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Labellush Fashion Files

  • Brunello Cucinelli - Designer Biography

    Brunello Cucinelli was born to a family of modest means on September 3, 1953, in Castel Rigone (Perugia). In 1972, he earned a diploma as a land surveyor in Perugia. He studied at the School of Engineering of Perugia University from 1972 to 1974.

    At 25 years old, he realized that dyed cashmere could be a great innovation (until then, cashmere only came in neutral, basic shades). He started his business, without financial means, in a small 40 sq. m. workshop. After his second year of business, he hired his first employee. Brunello Cucinelli's first export markets were Germany and the United States, which were considered financially solid countries.  Continue reading

  • Handbags 101

    Breaking Down the Basic Handbag Styles, Material Types, and Hardware Choices Available

    Handbags come in every shape and size, and as you probably already know, sometimes all the options can seem a bit overwhelming. To help narrow down the bag of your dreams Labellush.com is getting back to basics and offering up "Handbags 101" an all encompassing explanation of available handbag styles, material types, and hardware choices.

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  • Haute Couture Vs. Ready-to-Wear

    Every good fashionista knows that the word "Couture" is not one to just be thrown around. The term, commonly confused with "Prét-a-porter", actually comes from the French phrase "Haute-Couture" which translates to mean "high sewing" or "high dressmaking".

    In France, the term "Haute Couture" is protected by law and is defined by a government agency called the Chambre de commerce et d'industrie de Paris which is based in Paris, France. Their rules state that only "those companies mentioned on the list drawn up each year by a commission domiciled at the Ministry for Industry are entitled to avail themselves" of the label haute couture. The criteria for haute couture were established in 1945 and updated in 1992. To earn the right to call itself a couture house and to use the term haute couture in its advertising and any other way, members of the Chambre syndicale de la haute couture must follow these rules:  Continue reading

  • Trendy Vs. Stylish

    When it comes to fashion it is easy to confuse the idea of being "stylish" with the idea of being "trendy". While at first glance the two words might appear to mean the same thing there are actually some very distinct differences between them; and most people usually find that they gravitate towards one type of style or the other. Regardless of which one you prefer, Labellush.com recommends that having a firm understanding of both can help you to better understand and round out your wardrobe, while still staying true to yourself.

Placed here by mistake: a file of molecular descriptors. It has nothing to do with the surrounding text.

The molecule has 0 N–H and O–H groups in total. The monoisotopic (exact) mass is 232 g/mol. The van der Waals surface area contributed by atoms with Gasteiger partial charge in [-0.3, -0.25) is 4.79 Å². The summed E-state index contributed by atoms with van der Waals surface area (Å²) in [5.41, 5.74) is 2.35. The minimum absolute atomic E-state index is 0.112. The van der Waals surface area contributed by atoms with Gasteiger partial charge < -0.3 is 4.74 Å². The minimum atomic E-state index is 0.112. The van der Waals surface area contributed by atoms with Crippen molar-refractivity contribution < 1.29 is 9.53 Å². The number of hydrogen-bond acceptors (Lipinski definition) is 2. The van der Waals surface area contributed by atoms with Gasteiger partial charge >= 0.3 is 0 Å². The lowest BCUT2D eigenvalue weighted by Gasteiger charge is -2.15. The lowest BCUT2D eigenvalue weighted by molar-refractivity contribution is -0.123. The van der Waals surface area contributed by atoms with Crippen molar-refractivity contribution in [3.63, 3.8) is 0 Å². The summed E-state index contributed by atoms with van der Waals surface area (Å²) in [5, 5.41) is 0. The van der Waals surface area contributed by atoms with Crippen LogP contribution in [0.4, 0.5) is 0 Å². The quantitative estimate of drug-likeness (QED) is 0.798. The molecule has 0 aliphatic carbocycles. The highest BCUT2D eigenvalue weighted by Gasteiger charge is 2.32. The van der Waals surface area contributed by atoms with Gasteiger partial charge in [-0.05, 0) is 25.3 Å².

"Trendy"

    Almost like clockwork, people who are "trendy" fall in love with the newest trends season after season. They seek inspiration for their personal style from the most recent runways, hottest celebs, and major glossy magazines. They make a deliberate attempt, and often spend a significant amount of money each season incorporating the newest colors, and styles into their wardrobe and usually by the end of the season they are more than ready to purge their closets of their "out-dated" duds and start all over again.

    On the up side; because trendy people make an effort to stay current their style conveys an air of awareness to the world around them. It says they are active, involved, and interested. However, on the down side, because trends are constantly changing people with a trendy style may lack a sense of defined identity.

    If you feel you are more of a "trendy" person and you want to balance out your style Labellush.com recommends stocking up on some high-quality basics. Look for timeless, well tailored pieces, in flattering neutral colors that will easily mix and match with your seasonal fashion finds, and last for years.

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  • Scarf Tying 101

    A Guide For Everyone Who's Knot Quite Sure.

    Love the scarf trend but just can't seem to pull it off? Well don't worry, Labellush.com is here to help! Whether you're tangled up in silk shawl, cotton wrap, soft pashmina, or bulky knit - we've got some basic tips that will help you wrap your neck in perfection!

     

    How to Tie Square Scarves:

    How to tie a square Scarf Bandana
    Fold your scarf in half on a diagonal so that it forms a triangle. With the long edge facing up wrap the scarf around your neck and tie the two farthest corners together, so that the scarf hangs loosely around your neck. Rotate the knot to the back or side (depending on your preference) and adjust the drape to finish off the look.
    Choker
    Lay your scarf out flat on a diagonal. Fold the top and bottom points into the center so that they meet. From the edges that have formed roll the top and bottom up towards the center until they meet, and then overlap. Your scarf should now form a long thin strip. Wrap the scarf around your neck and tie with a double knot to secure. Rotate the knot to the side, back, or front (depending on your preference).
    How to Tie a Bow Tie Scarf Bow Tie
    This style works best with a large square scarf. Lay your scarf out flat on a diagonal. Fold the top and bottom points into the center so that they meet. From the edges that have formed roll the top and bottom up towards the center until they meet, and then overlap. Your scarf should now form a long thin strip. Wrap the scarf around your neck and tie a bow (as you would your shoelaces) in the front. Fluff the bow and voila, you have a feminine take on the classic bow tie.

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